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@ORESoftware ORESoftware/
Last active Mar 19, 2019

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Python swallows an error

Run this container (it's a server):

docker run -p 6970:6970 -it oresoftware/live-mutex-broker:latest

then run this python script with Python 3.6.7:

import concurrent.futures
import time
from threading import Timer
import socket
import json
import uuid
import math
import sys
import logging
import atexit

executor = concurrent.futures.ThreadPoolExecutor(max_workers=3)

class LMXClient:

    def __init__(self, port, host):
        self.s = socket.socket(socket.AF_INET, socket.SOCK_STREAM) = host
        self.connected = False
        self.port = port
        self.future = None
        self.resolutions = {}
        self.timeouts = {}
        # atexit.register(self.handle_exit)

    def handle_exit(self):

    def disconnect(self):
        self.connected = False
        print ("closed the socket.")

    def send_message(self, d):
        data = (json.dumps(d) + '\n').encode()

    def connect(self):
        self.s.connect(('localhost', 6970))
        self.connected = True
        self.future = executor.submit(self.listen_for_messages)
        return self

    def lock(self, key, cb):
        call_id = uuid.uuid4()

        lock_data = {
            'keepLocksAfterDeath': False,
            'retryCount': 2,
            'uuid': str(call_id),
            'key': key,
            'type': 'lock',
            'ttl': 3000,
            'rwStatus': None,
            'max': 1

        self.timeouts[str(call_id)] = None
        self.resolutions[str(call_id)] = self.make_lock_acquired

    def make_lock_acquired(self, cb, bar):
        print('lock was acquired.')

    def unlock(self, trick):

    def on_data(self, d):

        print ('json load', d)

        uuid = d['uuid']

        print ('here is uuid:', uuid)

        if uuid is None:
            logging.warning('warning', 'Function and timeout both exist => Live-Mutex implementation error.')


        fn = self.resolutions[uuid]

        print ('after fn:', fn)
        to = self.timeouts[uuid]

        print ('after to:', to)
        self.resolutions.pop(uuid, None)
        self.timeouts.pop(uuid, None)

        print('here is fn:', fn)
        print ('here is to:', to)

        if fn is not None and to is not None:
            logging.warning('warning', 'Function and timeout both exist => Live-Mutex implementation error.')

        if to is not None:
            logging.warning('warning', 'Client side lock/unlock request timed-out.')

        if fn is not None:
            print('ok we are running the func')

            if "error" not in d:

            setattr(d,'error',None)  # this causes the error, this error gets swallowed

                print('about to run the func')
                fn(d['error'], d)
                print('ran the func 1')
                print("Unexpected error:", sys.exc_info())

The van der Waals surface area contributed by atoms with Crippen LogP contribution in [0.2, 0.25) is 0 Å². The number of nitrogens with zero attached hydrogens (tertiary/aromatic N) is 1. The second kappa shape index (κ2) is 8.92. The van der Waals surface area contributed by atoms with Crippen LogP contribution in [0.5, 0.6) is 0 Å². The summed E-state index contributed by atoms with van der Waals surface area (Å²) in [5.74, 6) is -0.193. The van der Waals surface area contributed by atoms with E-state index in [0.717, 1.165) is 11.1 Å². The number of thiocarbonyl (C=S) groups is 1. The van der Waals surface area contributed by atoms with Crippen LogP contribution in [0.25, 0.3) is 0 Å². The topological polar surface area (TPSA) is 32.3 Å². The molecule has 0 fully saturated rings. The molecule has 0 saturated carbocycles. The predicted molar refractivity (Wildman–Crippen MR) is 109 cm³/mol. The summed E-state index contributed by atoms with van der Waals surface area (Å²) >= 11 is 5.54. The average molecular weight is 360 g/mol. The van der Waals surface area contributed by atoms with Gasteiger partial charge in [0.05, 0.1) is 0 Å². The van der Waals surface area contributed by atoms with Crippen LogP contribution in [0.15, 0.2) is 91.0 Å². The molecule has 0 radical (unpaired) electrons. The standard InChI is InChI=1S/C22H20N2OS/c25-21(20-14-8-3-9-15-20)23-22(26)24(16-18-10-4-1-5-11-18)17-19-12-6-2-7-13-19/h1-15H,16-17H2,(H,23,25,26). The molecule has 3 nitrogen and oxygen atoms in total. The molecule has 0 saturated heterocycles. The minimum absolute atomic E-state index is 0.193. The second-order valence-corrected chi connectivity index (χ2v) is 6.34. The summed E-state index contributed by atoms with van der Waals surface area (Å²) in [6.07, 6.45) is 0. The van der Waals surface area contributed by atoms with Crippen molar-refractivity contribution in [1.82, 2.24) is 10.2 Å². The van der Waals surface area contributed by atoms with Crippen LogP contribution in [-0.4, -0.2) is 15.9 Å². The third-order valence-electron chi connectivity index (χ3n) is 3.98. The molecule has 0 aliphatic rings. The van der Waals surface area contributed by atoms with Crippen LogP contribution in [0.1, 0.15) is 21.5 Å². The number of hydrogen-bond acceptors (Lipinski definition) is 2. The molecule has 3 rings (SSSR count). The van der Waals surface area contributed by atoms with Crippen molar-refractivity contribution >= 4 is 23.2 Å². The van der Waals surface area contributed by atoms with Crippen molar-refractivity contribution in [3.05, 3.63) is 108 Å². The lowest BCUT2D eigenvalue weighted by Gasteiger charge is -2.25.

print('ran the func 2')

        print("nothing matched, hmmm")

    def listen_for_messages(self):
        print('listening for socket messages...')
        rec = ''
        while self.connected is True:
            data = self.s.recv(10)
            if not data:
                logging.warning('no data :(')
            rec += data.decode('utf-8')
  'Received', repr(data))
            lines = rec.split("\n")
            rec = ''
            size = len(lines)
            # logging.warning('SIZE SIZE SIZE:',size)
            i = 0
            for line in lines:
                json_str = None
                    # logging.warning('line:', str(line))
                    json_str = json.loads(line)
                    if i < size - 1:
                        logging.warning('warning, could not parse line:', line)
                    if i == size - 1:
                        # if it is the last element, we can keep it, since it might not be complete
                        rec += line
                    if json_str is not None:
                    i += 1

client = LMXClient(6970, 'localhost')

def on_lock_acquired():
    print ('lock was acquired 2.')
    # client.disconnect()

client.lock('foo', on_lock_acquired)

this code crashes the execution:

setattr(d,'error',None)  # this causes an error, and this error gets swallowed

if we comment that line out, then the process continues. There is no error or stack trace when the line is uncommented though. Very strange. A case of Python swallowing errors?


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commented Mar 13, 2019

Futures store any result and exception until someone fetches them. You must call future.result() to get the result/exception of the future. Instead, you just throw away the future, thereby ignoring any output.


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commented Mar 13, 2019

@maxfischer2781 Ah yes that might explain it, makes perfect sense. I haven't worked with threads in a while since I mostly work with node.js. The way node.js would do it - if there was no error handler attached before the end of the current tick of the event loop, then upon the next tick of the event loop it would print a trace for you, which is really nice behavior, and it would say something like "add an error handler to x to hide this error trace".


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commented Mar 19, 2019

There is an error handler, in the form of the future. If you do not want that, use bare threads.

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